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Studying Best physics books

  • Thread starter student85
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I thought this would be a good place to ask for your opinions on some of the best physics books youve read. Stephen Hawking?
What some other more theoretical writings, like Newtons or Einsteins works for example?
 
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student85 said:
I thought this would be a good place to ask for your opinions on some of the best physics books youve read. Stephen Hawking?
What some other more theoretical writings, like Newtons or Einsteins works for example?
I think it would be better if you specified which branch of physics and "best" in which sense.
 
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There already are some threads on this subject under Academic Guidance -> Science Book Reviews (the database seems to be freaking out right now, though.)
 
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Textbooks. Don't waste your time with popular books.
 
I think "An Introduction to Mechanics" by Kleppner is good.
 
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Ridley, Space, Time and Things. Useful pop-sci discussion of
some fundamental physical concepts.

Feynman Lectures on Physics

Schwartz, Principles of Electrodynamics. I took the usual
Jackson course, but this is where I really learned E&M.

Fermi, Thermodynamics. And this is the one that really taught
me thermo.

French, Newtonian Mechanics

Taylor & Wheeler, Spacetime Physics. (The old red paperback
edition that had all the problems worked out in the back.)

Rindler, Relativity: Special, General, Cosmological. Really
strong on intuition. A bit weak on tensors.

Ohanian, Gravitation and Spacetime. He works out the
linearized equations for GR based on heuristic arguments, allowing him
to cover a lot of physics before dumping Riemannian geometry in your
lap.

Mermin, Space and Time in Special Relativity. He rewrote this
as It's About Time.

Fowles, Analytical Mechanics, 3rd ed.. I really liked the uncomplicated
approach when using this for background reading in my graduate
mechanics course.

Landau & Lifschitz, Mechanics. Elegant as always. The book to
remind you that classical mechanics is beautiful, not just a grind.

Gasiorowicz, Quantum Physics. This was my undergrad text, so
there may be an element of nostalgia here. Reviewing it now, I like
the no-nonsense approach, find it very strong on showing you how to do
calculations, but perhaps a little weak on stressing some
fundamentals (they're there, but would probably slide past the uninitiated).

Schwinger, Quantum Mechanics: Symbolism of Atomic Measurements.
An amazing book. He works out the algebra of the Dirac formalism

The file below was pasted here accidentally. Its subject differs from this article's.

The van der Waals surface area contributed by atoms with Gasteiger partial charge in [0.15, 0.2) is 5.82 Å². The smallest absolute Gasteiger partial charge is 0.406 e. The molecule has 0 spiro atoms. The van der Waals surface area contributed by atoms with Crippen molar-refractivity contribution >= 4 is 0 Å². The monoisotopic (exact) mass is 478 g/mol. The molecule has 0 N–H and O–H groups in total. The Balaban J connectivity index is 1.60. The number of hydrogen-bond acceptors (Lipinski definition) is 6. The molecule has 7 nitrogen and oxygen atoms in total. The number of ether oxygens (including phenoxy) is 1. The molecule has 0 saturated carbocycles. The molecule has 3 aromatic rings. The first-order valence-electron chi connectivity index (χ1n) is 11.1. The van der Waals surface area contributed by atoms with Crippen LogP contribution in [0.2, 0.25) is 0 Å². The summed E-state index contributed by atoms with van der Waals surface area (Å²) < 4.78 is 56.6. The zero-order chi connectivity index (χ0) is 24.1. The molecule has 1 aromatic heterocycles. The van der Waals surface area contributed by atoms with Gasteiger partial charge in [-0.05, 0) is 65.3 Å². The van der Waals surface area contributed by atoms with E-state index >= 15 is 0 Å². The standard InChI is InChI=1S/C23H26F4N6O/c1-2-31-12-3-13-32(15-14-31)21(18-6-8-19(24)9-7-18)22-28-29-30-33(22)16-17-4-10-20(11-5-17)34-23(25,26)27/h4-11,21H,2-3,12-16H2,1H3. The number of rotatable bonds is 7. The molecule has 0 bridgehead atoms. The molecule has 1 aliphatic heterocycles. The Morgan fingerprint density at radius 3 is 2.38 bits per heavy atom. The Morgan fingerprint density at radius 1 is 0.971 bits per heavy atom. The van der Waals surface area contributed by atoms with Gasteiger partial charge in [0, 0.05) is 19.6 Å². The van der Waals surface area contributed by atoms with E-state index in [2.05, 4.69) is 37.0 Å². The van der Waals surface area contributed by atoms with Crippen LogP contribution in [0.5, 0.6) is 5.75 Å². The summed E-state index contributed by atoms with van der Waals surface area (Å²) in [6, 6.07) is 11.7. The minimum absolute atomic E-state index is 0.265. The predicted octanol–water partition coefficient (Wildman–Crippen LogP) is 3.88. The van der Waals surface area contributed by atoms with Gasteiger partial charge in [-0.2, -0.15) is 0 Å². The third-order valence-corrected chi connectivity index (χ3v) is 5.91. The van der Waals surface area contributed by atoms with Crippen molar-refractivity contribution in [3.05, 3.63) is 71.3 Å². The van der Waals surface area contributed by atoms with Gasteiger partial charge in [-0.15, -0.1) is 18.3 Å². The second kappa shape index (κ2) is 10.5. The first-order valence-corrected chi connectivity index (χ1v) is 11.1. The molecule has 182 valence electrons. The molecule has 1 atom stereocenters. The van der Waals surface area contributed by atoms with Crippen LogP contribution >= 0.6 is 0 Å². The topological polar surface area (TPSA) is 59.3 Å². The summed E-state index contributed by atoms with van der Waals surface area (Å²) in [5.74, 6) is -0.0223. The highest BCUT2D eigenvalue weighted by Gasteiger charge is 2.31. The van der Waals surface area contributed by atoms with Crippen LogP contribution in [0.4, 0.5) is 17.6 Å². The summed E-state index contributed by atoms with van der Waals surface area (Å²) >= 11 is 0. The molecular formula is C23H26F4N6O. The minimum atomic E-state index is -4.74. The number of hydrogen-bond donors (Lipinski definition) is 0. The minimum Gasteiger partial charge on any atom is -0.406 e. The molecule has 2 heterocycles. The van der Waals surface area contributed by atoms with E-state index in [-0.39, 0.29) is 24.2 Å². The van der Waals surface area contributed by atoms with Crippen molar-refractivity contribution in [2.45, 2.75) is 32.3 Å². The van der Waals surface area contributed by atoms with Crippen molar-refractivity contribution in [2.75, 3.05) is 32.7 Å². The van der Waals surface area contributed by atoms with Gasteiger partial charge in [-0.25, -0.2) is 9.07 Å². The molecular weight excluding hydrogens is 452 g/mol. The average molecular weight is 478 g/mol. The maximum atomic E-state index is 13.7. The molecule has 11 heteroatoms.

inductively using Stern-Gerlach type experiments. This gives you a
strong feeling for the physical meaning of the mathematics. And
that's just the first 80 pages or so, there's lots of fascinating
stuff here. He also works out all the calculations in great detail.
I'm sure it would have been even better if Schwinger had lived to
finish it himself, but it's still very readable.


Spiegel, Mathematical Handbook. Everyone needs this.
 
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Daverz said:
Gasiorowicz, Quantum Physics. This was my undergrad text, so
there may be an element of nostalgia here. Reviewing it now, I like
the no-nonsense approach, find it very strong on showing you how to do
calculations, but perhaps a little weak on stressing some
fundamentals (they're there, but would probably slide past the uninitiated).
Terrible book. Half it is put online, and it's absolutely gaunt compared to other more comprehensive texts. Completely glosses over many fundamental derivations. Avoid at all costs.
 
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Guillochon said:
Terrible book. Half it is put online, and it's absolutely gaunt compared to other more comprehensive texts. Completely glosses over many fundamental derivations. Avoid at all costs.
It's not too popular on Amazon, either. Oh, well. I still like it for my own review (this is the first edition, by the way; I haven't seen the later editions).

If I were teaching undergrad QM, I'd probably use Shankar.

Another book I forgot to mention was

Chester, Primer of Quantum Mechanics, which does a really nice job explaining the meaning of the Dirac formalism.
 
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I think Einstein 1905 by John S. Rigden was good =/ even if it is just an outline of what einstein accomplished in 1905, its not very complex so its good for the less educated, like me
 

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